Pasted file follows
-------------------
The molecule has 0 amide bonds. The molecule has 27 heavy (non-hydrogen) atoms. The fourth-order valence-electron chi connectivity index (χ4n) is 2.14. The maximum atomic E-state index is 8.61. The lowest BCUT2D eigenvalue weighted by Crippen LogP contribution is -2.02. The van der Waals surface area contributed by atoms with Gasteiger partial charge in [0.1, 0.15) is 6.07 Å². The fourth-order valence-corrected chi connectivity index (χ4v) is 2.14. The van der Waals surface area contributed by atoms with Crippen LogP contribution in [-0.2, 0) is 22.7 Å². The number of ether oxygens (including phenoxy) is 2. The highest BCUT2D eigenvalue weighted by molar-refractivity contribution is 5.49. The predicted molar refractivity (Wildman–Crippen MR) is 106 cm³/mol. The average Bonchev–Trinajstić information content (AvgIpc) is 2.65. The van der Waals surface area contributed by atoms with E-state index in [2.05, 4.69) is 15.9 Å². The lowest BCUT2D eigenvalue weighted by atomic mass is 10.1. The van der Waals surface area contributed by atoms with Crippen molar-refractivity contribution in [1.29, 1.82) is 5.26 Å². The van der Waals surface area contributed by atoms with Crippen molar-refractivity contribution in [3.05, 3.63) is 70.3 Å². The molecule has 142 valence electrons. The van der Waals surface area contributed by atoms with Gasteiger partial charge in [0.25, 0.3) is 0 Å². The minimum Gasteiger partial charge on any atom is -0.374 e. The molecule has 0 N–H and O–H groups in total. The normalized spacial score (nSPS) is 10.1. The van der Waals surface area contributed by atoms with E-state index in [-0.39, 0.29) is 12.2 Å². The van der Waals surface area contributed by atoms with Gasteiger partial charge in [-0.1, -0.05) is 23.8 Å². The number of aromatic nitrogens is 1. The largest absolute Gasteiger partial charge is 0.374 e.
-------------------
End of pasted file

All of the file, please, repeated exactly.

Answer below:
The molecule has 0 amide bonds. The molecule has 27 heavy (non-hydrogen) atoms. The fourth-order valence-electron chi connectivity index (χ4n) is 2.14. The maximum atomic E-state index is 8.61. The lowest BCUT2D eigenvalue weighted by Crippen LogP contribution is -2.02. The van der Waals surface area contributed by atoms with Gasteiger partial charge in [0.1, 0.15) is 6.07 Å². The fourth-order valence-corrected chi connectivity index (χ4v) is 2.14. The van der Waals surface area contributed by atoms with Crippen LogP contribution in [-0.2, 0) is 22.7 Å². The number of ether oxygens (including phenoxy) is 2. The highest BCUT2D eigenvalue weighted by molar-refractivity contribution is 5.49. The predicted molar refractivity (Wildman–Crippen MR) is 106 cm³/mol. The average Bonchev–Trinajstić information content (AvgIpc) is 2.65. The van der Waals surface area contributed by atoms with E-state index in [2.05, 4.69) is 15.9 Å². The lowest BCUT2D eigenvalue weighted by atomic mass is 10.1. The van der Waals surface area contributed by atoms with Crippen molar-refractivity contribution in [1.29, 1.82) is 5.26 Å². The van der Waals surface area contributed by atoms with Crippen molar-refractivity contribution in [3.05, 3.63) is 70.3 Å². The molecule has 142 valence electrons. The van der Waals surface area contributed by atoms with Gasteiger partial charge in [0.25, 0.3) is 0 Å². The minimum Gasteiger partial charge on any atom is -0.374 e. The molecule has 0 N–H and O–H groups in total. The normalized spacial score (nSPS) is 10.1. The van der Waals surface area contributed by atoms with E-state index in [-0.39, 0.29) is 12.2 Å². The van der Waals surface area contributed by atoms with Gasteiger partial charge in [-0.1, -0.05) is 23.8 Å². The number of aromatic nitrogens is 1. The largest absolute Gasteiger partial charge is 0.374 e.